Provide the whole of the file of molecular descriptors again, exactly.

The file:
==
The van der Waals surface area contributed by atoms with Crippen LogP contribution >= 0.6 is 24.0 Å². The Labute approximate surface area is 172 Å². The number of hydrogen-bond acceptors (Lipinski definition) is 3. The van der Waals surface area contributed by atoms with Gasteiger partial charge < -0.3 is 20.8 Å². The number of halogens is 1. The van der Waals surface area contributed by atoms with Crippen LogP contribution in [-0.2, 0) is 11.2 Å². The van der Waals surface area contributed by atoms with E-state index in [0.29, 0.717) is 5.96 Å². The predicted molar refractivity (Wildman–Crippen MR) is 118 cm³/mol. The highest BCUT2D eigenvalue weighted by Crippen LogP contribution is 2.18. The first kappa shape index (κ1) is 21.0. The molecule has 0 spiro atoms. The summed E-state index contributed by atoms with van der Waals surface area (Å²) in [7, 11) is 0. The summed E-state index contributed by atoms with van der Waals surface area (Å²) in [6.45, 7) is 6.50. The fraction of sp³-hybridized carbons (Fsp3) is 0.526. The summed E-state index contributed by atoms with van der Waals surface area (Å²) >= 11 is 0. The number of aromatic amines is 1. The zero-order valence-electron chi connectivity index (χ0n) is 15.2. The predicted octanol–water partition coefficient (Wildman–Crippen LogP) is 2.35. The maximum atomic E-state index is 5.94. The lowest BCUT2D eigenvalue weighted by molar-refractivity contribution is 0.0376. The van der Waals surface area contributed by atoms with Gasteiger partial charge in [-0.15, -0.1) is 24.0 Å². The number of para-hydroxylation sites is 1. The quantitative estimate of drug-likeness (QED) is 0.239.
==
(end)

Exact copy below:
The van der Waals surface area contributed by atoms with Crippen LogP contribution >= 0.6 is 24.0 Å². The Labute approximate surface area is 172 Å². The number of hydrogen-bond acceptors (Lipinski definition) is 3. The van der Waals surface area contributed by atoms with Gasteiger partial charge < -0.3 is 20.8 Å². The number of halogens is 1. The van der Waals surface area contributed by atoms with Crippen LogP contribution in [-0.2, 0) is 11.2 Å². The van der Waals surface area contributed by atoms with E-state index in [0.29, 0.717) is 5.96 Å². The predicted molar refractivity (Wildman–Crippen MR) is 118 cm³/mol. The highest BCUT2D eigenvalue weighted by Crippen LogP contribution is 2.18. The first kappa shape index (κ1) is 21.0. The molecule has 0 spiro atoms. The summed E-state index contributed by atoms with van der Waals surface area (Å²) in [7, 11) is 0. The summed E-state index contributed by atoms with van der Waals surface area (Å²) in [6.45, 7) is 6.50. The fraction of sp³-hybridized carbons (Fsp3) is 0.526. The summed E-state index contributed by atoms with van der Waals surface area (Å²) >= 11 is 0. The number of aromatic amines is 1. The zero-order valence-electron chi connectivity index (χ0n) is 15.2. The predicted octanol–water partition coefficient (Wildman–Crippen LogP) is 2.35. The maximum atomic E-state index is 5.94. The lowest BCUT2D eigenvalue weighted by molar-refractivity contribution is 0.0376. The van der Waals surface area contributed by atoms with Gasteiger partial charge in [-0.15, -0.1) is 24.0 Å². The number of para-hydroxylation sites is 1. The quantitative estimate of drug-likeness (QED) is 0.239.